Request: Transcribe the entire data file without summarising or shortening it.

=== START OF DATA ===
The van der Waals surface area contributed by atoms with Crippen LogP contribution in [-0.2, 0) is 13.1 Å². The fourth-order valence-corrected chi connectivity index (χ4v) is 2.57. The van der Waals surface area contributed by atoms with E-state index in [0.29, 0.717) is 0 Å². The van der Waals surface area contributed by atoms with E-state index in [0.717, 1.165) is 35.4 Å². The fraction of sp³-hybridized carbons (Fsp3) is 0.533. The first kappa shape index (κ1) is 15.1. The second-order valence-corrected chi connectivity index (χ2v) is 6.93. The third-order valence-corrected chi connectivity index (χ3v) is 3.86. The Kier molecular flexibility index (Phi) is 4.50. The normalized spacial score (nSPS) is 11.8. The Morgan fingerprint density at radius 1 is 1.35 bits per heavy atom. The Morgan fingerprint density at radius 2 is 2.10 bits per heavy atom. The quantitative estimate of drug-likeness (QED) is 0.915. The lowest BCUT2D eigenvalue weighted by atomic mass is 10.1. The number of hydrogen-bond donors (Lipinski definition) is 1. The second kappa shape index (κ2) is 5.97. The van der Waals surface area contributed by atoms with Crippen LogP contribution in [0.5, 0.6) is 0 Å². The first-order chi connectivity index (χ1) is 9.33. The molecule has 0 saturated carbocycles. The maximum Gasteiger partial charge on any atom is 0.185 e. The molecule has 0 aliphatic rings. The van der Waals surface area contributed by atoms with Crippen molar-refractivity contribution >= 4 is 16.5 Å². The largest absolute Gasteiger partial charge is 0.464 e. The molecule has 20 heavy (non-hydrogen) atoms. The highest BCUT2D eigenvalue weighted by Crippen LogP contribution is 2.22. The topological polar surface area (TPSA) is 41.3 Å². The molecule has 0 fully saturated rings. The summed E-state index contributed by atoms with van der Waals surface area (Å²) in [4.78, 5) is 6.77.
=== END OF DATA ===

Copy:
The van der Waals surface area contributed by atoms with Crippen LogP contribution in [-0.2, 0) is 13.1 Å². The fourth-order valence-corrected chi connectivity index (χ4v) is 2.57. The van der Waals surface area contributed by atoms with E-state index in [0.29, 0.717) is 0 Å². The van der Waals surface area contributed by atoms with E-state index in [0.717, 1.165) is 35.4 Å². The fraction of sp³-hybridized carbons (Fsp3) is 0.533. The first kappa shape index (κ1) is 15.1. The second-order valence-corrected chi connectivity index (χ2v) is 6.93. The third-order valence-corrected chi connectivity index (χ3v) is 3.86. The Kier molecular flexibility index (Phi) is 4.50. The normalized spacial score (nSPS) is 11.8. The Morgan fingerprint density at radius 1 is 1.35 bits per heavy atom. The Morgan fingerprint density at radius 2 is 2.10 bits per heavy atom. The quantitative estimate of drug-likeness (QED) is 0.915. The lowest BCUT2D eigenvalue weighted by atomic mass is 10.1. The number of hydrogen-bond donors (Lipinski definition) is 1. The second kappa shape index (κ2) is 5.97. The van der Waals surface area contributed by atoms with Crippen LogP contribution in [0.5, 0.6) is 0 Å². The first-order chi connectivity index (χ1) is 9.33. The molecule has 0 saturated carbocycles. The maximum Gasteiger partial charge on any atom is 0.185 e. The molecule has 0 aliphatic rings. The van der Waals surface area contributed by atoms with Crippen molar-refractivity contribution >= 4 is 16.5 Å². The largest absolute Gasteiger partial charge is 0.464 e. The molecule has 20 heavy (non-hydrogen) atoms. The highest BCUT2D eigenvalue weighted by Crippen LogP contribution is 2.22. The topological polar surface area (TPSA) is 41.3 Å². The molecule has 0 fully saturated rings. The summed E-state index contributed by atoms with van der Waals surface area (Å²) in [4.78, 5) is 6.77.